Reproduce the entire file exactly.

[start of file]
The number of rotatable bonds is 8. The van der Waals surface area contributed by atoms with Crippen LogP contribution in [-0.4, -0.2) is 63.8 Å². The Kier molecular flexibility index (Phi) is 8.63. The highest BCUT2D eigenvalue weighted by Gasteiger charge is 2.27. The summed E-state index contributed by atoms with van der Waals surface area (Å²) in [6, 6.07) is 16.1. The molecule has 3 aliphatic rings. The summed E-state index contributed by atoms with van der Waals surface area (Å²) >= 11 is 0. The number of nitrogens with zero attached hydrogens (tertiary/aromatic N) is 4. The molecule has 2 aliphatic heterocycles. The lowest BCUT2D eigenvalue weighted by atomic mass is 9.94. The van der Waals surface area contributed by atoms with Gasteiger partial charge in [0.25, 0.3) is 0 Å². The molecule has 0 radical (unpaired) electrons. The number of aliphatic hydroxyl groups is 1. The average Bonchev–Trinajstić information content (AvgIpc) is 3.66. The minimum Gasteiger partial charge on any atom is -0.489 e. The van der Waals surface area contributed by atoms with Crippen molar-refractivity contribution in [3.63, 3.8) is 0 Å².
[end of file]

The number of rotatable bonds is 8. The van der Waals surface area contributed by atoms with Crippen LogP contribution in [-0.4, -0.2) is 63.8 Å². The Kier molecular flexibility index (Phi) is 8.63. The highest BCUT2D eigenvalue weighted by Gasteiger charge is 2.27. The summed E-state index contributed by atoms with van der Waals surface area (Å²) in [6, 6.07) is 16.1. The molecule has 3 aliphatic rings. The summed E-state index contributed by atoms with van der Waals surface area (Å²) >= 11 is 0. The number of nitrogens with zero attached hydrogens (tertiary/aromatic N) is 4. The molecule has 2 aliphatic heterocycles. The lowest BCUT2D eigenvalue weighted by atomic mass is 9.94. The van der Waals surface area contributed by atoms with Gasteiger partial charge in [0.25, 0.3) is 0 Å². The molecule has 0 radical (unpaired) electrons. The number of aliphatic hydroxyl groups is 1. The average Bonchev–Trinajstić information content (AvgIpc) is 3.66. The minimum Gasteiger partial charge on any atom is -0.489 e. The van der Waals surface area contributed by atoms with Crippen molar-refractivity contribution in [3.63, 3.8) is 0 Å².